Study finds that insomnia could cause lower back pain and vice versa
Throughout the course of their life, most humans are likely to experience some form of lower back pain. This pain is sometimes associated with injuries, chronic back issues, medical conditions, the menstrual cycle or pregnancy, and other underlying physiological causes. In many cases, however, pinpointing the origin of lower back pain is difficult, despite its severity and its potential impact on the day-to-day life of those affected.
Some studies have found associations between lower back pain and different psychological and social factors, including gender, body weight, smoking habits and mood disorders. More recently, research also linked this sometimes crippling experience to insomnia and sleep disturbances.
Researchers at Zhejiang University School of Medicine have recently carried out a study exploring these recent findings further, by trying to better understand the relationship between sleep and lower back pain. Their findings, published in Frontiers in Neuroscience, suggest that there is a bidirectional causal relationship between insomnia and lower back pain, with each potentially causing the other.
“Previous observational studies have shown that low back pain often coexists with sleep disturbances, however, the causal relationship remains unclear,” Ge Luo, Yuanyuan Yao, Jiachun Tao, Tingting Wang and Min Yan wrote in their paper. “In the present study, the causal relationship between sleep disturbances and LBP was investigated and the importance of sleep improvement in the comprehensive management of LBP was emphasized.”
Luo and his colleagues examined the self-reported and genetic data of over 400,000 people of European ancestry, collected as part of the genome-wide association study (GWAS) by the UK Biobank. These people had completed genetic tests and answered a series of questions about their sleep patterns.
The researchers’ analyses focused on different factors associated with poor sleep quality, including insomnia, long sleep duration, short sleep duration, and daytime sleepiness. They thus screened the GWAS data and selected participants with genetic variants associated with different dimensions of poor sleep.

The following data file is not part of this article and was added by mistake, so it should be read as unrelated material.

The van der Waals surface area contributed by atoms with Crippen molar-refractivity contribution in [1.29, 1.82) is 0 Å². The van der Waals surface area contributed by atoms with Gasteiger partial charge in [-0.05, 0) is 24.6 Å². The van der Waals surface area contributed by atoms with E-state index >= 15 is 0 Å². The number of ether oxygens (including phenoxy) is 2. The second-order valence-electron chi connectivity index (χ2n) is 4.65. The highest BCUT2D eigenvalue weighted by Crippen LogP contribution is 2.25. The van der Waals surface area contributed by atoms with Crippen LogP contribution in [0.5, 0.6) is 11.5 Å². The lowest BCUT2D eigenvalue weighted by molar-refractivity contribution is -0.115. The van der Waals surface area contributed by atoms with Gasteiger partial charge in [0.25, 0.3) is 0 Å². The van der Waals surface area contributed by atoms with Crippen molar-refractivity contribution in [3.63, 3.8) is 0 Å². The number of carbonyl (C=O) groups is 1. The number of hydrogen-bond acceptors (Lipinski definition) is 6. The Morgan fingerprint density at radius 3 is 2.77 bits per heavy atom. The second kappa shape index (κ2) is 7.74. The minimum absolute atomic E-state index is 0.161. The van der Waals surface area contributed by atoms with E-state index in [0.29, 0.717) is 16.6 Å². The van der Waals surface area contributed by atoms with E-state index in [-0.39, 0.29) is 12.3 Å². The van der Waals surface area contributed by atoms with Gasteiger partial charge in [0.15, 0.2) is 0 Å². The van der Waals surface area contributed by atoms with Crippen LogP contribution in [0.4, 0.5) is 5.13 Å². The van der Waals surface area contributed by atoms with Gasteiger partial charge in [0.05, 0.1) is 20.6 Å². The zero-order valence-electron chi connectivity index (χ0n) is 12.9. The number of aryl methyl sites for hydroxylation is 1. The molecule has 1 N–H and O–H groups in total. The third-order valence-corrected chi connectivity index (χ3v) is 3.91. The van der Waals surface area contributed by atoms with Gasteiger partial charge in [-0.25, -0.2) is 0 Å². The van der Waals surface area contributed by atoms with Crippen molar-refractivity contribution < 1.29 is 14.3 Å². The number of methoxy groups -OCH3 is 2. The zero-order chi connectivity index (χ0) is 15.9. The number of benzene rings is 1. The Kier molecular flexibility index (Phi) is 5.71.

To infer a possible causal relationship between poor sleep and lower back pain, they used Mendelian randomization (MR), a relatively new technique that allows scientists to use measured genetic variations to unveil possible genetic and environmental risk factors that could cause poor health or specific conditions.
Their findings highlighted a bidirectional causal relationship between insomnia and lower back pain, meaning that insomnia can cause lower back pain, and vice versa. In addition, they found that lower back pain could cause daytime sleepiness, although not the opposite.
In the future, these results could inspire further studies exploring the relationship between poor sleep and insomnia, potentially incorporating people with other ethnic and genetic backgrounds. In addition, the work by Luo and his colleagues could promote the exploration of therapeutic interventions for lower back pain that also target insomnia and unhealthy sleeping patterns.
“The main results of our research showed a potential bidirectional causal association of genetically predicted insomnia with lower back pain,” Luo and his colleagues wrote in their paper. “Sleep improvement may thus be important in comprehensive management of LBP.”
Ge Luo et al, Causal association of sleep disturbances and low back pain: A bidirectional two-sample Mendelian randomization study, Frontiers in Neuroscience (2022). DOI: 10.3389/fnins.2022.1074605
Frontiers in Neuroscience
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